Standardized testing in kindergarten: It’s a topsy-turvy world
by Joan Fulenwider
In a culturally diverse school located in a large urban school district in southeast Texas, breakfast is over and class has begun. Fueled by their innate youthful enthusiasm, my kindergarten students begin working energetically with alphabet puzzles, rhyming pictures, dry erase markers and boards, and word builder sets.
When the rest of the class is engaged in hands-on learning tasks, I start to work with a small group of struggling students. While I work to help them learn the basics of literacy, something else is niggling at the back of my mind. How is this group going to perform on the comprehensive, norm-referenced, computer-scored test that will be administered in a few months?
High-stakes tests in kindergarten
Later in the week, that test is the focus of all of our attention. It’s time for the students to practice filling in circles under correct-answer pictures, as I encourage them to do the job as quickly and as accurately as they can.
If you wonder about the appropriateness and the advisability of the “fill in the circles” activity for kindergarten students, you have lots of company, especially among kindergarten teachers. Today, norm-referenced testing has made its way into kindergarten classrooms around the country. This type of standardized test rates how well one student performs in a subject area when compared with a predetermined group of students who are taking the same test. Early childhood education professionals, however, question whether these tests are developmentally appropriate for the very young. But in spite of questions about the tests’ validity, this type of assessment has become prevalent. Some preschool and kindergarten programs use standardized tests for class placement. Indeed, some private elementary schools use them as criteria for admission. The test results have become significant to both young students’ academic futures and teachers’ evaluations.
The use of time in kindergarten
In response to the unique learning styles and developmental needs of young learners, kindergarten teachers generally combine a variety of curriculum strategies that are described as developmentally appropriate practices. These practices support and direct teachers to incorporate environment-based learning centers with hands-on activities. These planned activities (and those that emerge spontaneously) emerge both from children’s interests and recognized learning goals across all developmental domains.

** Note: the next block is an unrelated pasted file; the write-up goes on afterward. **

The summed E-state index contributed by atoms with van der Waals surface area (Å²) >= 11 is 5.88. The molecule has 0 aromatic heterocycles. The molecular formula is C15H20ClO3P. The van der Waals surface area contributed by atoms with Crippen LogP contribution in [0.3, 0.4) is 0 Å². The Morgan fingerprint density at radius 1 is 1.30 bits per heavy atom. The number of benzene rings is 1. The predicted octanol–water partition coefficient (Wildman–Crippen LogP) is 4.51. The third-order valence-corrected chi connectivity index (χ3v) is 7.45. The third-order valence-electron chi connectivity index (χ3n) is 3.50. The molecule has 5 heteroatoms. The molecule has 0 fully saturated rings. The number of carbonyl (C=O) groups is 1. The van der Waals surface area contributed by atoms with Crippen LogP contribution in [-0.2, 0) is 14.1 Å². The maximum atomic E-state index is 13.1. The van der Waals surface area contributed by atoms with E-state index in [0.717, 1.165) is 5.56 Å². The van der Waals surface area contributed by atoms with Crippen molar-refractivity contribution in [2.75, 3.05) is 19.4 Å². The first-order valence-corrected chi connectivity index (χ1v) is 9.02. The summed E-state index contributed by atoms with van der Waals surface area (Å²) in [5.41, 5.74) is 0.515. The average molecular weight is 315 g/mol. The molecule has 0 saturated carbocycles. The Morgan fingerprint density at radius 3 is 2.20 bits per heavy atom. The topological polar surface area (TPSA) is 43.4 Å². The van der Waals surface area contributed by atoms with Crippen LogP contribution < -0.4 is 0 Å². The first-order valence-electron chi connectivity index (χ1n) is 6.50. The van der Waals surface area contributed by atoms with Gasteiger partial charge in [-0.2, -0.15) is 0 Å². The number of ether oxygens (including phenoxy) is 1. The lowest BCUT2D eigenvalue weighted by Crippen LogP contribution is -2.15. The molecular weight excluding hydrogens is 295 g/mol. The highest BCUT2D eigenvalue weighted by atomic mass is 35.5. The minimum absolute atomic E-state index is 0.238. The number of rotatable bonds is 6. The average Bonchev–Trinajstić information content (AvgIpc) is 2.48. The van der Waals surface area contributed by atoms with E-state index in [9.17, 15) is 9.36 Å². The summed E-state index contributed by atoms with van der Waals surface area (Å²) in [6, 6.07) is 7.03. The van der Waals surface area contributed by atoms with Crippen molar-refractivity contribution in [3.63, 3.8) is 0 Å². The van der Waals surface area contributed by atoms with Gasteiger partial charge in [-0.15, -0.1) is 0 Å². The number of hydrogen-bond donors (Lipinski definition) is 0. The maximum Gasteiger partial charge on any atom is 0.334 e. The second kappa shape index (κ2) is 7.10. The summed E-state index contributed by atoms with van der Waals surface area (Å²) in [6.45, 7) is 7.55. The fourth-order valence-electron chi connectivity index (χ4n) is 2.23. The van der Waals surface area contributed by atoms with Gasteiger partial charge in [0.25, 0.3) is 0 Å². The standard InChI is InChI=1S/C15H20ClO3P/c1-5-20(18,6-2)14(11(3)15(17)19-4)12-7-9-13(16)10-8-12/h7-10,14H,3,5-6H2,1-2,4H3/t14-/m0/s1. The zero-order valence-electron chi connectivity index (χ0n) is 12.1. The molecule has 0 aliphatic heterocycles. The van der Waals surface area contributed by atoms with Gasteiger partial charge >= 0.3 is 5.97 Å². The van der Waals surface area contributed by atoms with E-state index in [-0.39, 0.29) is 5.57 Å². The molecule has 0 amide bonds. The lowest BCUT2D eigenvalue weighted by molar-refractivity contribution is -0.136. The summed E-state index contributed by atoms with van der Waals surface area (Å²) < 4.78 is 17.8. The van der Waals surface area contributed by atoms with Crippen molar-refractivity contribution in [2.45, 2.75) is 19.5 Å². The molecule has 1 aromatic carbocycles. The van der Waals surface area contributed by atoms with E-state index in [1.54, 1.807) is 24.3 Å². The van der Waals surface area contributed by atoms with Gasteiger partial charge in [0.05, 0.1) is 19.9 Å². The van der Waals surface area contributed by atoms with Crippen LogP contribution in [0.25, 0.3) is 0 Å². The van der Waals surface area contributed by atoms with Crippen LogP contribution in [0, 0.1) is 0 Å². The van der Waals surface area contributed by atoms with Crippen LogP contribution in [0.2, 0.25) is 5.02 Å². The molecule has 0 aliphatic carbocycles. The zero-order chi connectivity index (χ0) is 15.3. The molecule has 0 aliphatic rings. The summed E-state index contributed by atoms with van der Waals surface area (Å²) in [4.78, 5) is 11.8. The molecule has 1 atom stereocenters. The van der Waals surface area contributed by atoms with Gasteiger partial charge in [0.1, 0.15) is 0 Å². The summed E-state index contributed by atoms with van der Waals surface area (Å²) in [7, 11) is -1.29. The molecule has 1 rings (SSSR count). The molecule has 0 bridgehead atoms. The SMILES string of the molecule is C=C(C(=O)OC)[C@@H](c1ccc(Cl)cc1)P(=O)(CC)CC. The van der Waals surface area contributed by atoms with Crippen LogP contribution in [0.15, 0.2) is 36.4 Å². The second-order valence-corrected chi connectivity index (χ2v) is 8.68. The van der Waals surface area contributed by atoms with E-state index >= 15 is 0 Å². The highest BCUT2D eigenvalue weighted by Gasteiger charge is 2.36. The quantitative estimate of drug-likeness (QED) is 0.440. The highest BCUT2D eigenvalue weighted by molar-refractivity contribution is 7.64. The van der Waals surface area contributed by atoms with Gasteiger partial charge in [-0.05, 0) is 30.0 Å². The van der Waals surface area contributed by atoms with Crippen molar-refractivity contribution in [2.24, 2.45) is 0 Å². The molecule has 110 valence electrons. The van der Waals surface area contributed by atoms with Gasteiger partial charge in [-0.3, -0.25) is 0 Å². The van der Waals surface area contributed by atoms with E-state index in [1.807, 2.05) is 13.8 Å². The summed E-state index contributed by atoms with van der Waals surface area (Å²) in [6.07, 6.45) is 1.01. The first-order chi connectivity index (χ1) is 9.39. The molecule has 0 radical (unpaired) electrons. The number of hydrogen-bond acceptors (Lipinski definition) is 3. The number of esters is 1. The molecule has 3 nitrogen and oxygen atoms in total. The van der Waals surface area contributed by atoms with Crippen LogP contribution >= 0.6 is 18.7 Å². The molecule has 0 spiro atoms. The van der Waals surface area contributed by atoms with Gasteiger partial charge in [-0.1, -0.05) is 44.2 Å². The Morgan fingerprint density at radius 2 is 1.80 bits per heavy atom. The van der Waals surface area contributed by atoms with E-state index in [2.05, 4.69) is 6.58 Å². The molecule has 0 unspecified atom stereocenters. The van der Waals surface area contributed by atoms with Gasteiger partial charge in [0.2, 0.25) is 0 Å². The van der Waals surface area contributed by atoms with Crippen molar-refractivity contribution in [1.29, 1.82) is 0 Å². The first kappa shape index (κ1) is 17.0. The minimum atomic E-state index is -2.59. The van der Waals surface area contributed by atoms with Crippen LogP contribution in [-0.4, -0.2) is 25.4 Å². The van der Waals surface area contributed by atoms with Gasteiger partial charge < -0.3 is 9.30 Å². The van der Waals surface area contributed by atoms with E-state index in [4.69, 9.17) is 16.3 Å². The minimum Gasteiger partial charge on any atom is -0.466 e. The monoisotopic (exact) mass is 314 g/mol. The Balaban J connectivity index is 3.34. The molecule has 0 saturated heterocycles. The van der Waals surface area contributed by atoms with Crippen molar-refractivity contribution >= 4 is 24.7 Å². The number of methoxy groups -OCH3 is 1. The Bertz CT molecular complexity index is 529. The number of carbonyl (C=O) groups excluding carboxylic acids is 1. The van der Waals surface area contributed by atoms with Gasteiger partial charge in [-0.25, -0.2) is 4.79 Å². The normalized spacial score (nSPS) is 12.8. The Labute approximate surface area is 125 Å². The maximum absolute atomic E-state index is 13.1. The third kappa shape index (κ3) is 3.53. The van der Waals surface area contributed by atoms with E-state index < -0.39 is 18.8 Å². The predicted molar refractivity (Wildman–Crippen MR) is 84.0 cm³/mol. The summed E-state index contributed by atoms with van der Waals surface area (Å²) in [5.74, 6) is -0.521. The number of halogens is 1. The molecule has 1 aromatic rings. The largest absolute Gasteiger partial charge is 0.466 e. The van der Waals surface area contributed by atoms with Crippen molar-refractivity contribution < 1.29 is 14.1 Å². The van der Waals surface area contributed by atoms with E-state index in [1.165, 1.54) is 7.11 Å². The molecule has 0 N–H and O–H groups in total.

It is clear that children need ample classroom time to explore their world in natural ways that build skills. Engaging, active, and exciting play deepens children’s understanding of the materials and people in their world. For example, children might delve into real, tangible substances like water to develop skills in estimation, weight, volume, and conservation (math ), scrabble tiles to manipulate and copy (language literacy), or a flowering plant to identify and draw (science).
So how should teachers of young children best use the limited time available in the school day? Is it productive to spend the time on test practice sheets created in a format similar to a norm-referenced test?
Research says no. For example, a longitudinal study completed in 2001 demonstrated that students’ high school math achievement could be predicted by examining the complexity of their block play in school as young children. Students who played with blocks when young had better math scores and were enrolled in more math honors courses as teenagers. This correlation remained even after the researchers controlled for IQ (Wolfgang, Stannard and Jones 2001, cited in Dewar 2008). The great preponderance of research has demonstrated that children’s participation in engaging and challenging play correlates positively to later academic success (Copple and Bredekamp 2009; Montie, Xiang, and Schweinhart 2006).
Reading success can also be traced via research to appropriate teaching practices. Burts et al. (1993, cited in Dunn and Kontos 1997) found better first grade reading scores of students identified as low socioeconomic status who participated in developmentally appropriate kindergarten classrooms to those who attended a task-driven, teacher-directed kindergarten.